Draft European Falsified Medicine Regulation Issued

Details published of the requirements for a unique identifier and anti-tampering safety features to prevent the entry of falsified medicines and pharmaceuticals into the legal supply chain.

12 August 2015 - the European Commission has issued notification of the availability of the draft regulation. The final date for comments is 11th October 2015.

Pharmacist ScanningA draft of the EU delegated act on safety features - a key part of the Falsified Medicines Directive - has now been published. This means that the comment period will close in two months’ time and it is expected that the final delegated acts will be published end of the year.  The legislation will take effect three years after publication of the delegated acts for countries without pre-existing measures (six years for countries with pre-existing measures).

The regulation supplements Directive 2001/83/EC of the European Parliament and of the Council and lays down the detailed rules for the safety features appearing on the outer packaging of medicinal and pharmaceutical products for human use.

Regulation of prescription drugs

Counterfeit drugs have become an increasing global threat over the last few decades and more and more regulatory authorities, including Argentina, Brazil, India, South Korea, Saudi Arabia and the EU, have adopted or will adopt requirements for the use of globally unique drug identifiers and serialisation in order to protect the supply chain.

EU Falsified Medicines Directive

The regulation outlines requirements for a unique identifier and a safety feature to prevent or highlight tampering. The purpose of the regulation is to prevent entry into the legal supply chain of falsified medicinal products and to ensure product integrity and authentication of medicines (ie. safety features and product serialisation). It will encompass a harmonised unique identifier across Europe.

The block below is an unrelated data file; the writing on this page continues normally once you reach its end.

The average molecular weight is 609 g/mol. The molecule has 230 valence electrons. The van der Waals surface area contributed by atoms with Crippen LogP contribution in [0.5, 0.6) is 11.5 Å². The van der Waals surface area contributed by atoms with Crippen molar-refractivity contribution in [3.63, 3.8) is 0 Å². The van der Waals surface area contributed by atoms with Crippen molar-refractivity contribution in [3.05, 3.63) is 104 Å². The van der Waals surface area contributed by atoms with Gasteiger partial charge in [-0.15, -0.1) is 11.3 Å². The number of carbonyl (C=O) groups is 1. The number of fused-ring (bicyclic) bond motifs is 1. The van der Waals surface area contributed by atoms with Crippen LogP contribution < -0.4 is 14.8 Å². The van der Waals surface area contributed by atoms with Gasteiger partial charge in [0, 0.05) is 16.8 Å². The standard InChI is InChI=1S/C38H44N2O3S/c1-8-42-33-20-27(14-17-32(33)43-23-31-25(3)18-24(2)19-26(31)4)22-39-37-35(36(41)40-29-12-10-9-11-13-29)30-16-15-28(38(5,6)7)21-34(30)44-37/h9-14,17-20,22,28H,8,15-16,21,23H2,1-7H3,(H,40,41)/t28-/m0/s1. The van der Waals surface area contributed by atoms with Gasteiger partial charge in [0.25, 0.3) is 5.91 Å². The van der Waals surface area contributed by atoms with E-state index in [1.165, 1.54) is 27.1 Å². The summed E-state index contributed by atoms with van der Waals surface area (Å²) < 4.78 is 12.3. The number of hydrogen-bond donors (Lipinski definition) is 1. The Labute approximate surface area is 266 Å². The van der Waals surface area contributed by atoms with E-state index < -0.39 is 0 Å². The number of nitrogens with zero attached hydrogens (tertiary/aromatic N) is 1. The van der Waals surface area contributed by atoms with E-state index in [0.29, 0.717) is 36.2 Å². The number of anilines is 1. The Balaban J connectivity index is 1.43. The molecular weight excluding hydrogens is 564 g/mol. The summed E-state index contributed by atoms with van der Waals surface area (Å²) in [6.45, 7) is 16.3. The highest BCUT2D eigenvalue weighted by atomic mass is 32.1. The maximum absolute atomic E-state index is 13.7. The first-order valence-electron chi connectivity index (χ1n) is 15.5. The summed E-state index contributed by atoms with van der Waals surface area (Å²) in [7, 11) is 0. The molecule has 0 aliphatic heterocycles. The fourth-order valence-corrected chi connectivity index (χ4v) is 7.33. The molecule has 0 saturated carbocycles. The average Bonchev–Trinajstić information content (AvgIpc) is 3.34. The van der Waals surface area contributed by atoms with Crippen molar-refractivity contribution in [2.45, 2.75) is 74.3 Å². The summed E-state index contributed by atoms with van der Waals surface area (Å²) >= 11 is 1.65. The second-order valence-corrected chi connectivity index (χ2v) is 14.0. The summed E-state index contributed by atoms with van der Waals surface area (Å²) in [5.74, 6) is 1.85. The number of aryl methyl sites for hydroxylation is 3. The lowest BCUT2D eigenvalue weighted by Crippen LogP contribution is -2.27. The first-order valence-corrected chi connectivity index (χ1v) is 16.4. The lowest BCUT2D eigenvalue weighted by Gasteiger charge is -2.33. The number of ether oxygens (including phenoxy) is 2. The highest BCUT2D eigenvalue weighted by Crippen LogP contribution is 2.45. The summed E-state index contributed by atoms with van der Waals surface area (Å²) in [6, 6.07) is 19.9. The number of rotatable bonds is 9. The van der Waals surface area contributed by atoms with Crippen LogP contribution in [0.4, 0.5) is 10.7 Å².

The newley published 34-page document details the technical specifications for the unique identifiers added to packs, the way these should be verified, and the data repository that will be used to store them.

The delegated act provides for:

The harmonised structure and content of the unique identifier as well as its carrier, across the EU. The setting up of an “end-to-end” system for the verification of the authenticity of the safety features complemented by risk-based checks at wholesaler level.In practice, the safety features placed on a medicine pack by the manufacturer are systematically verified for authenticity at the end of the supply chain, before that pack is dispensed to a patient (e.g.: by pharmacies or hospitals). The authenticity of medicines at higher risk of falsification is additionally verified in the middle of the supply chain by wholesalers. The setting up, management and supervision of a repositories system where legitimate unique identifiers are stored. The repositories system is to be set up and managed by stakeholders, under the supervision of Member States competent authorities. The repositories system is queried in order to verify the authenticity of the medicinal product. Additional reading:

Access a copy of the draft on ec.europa.eu.
Read a commentry and update from 3CIntegrity
Read news story on Securing Industry - Pharma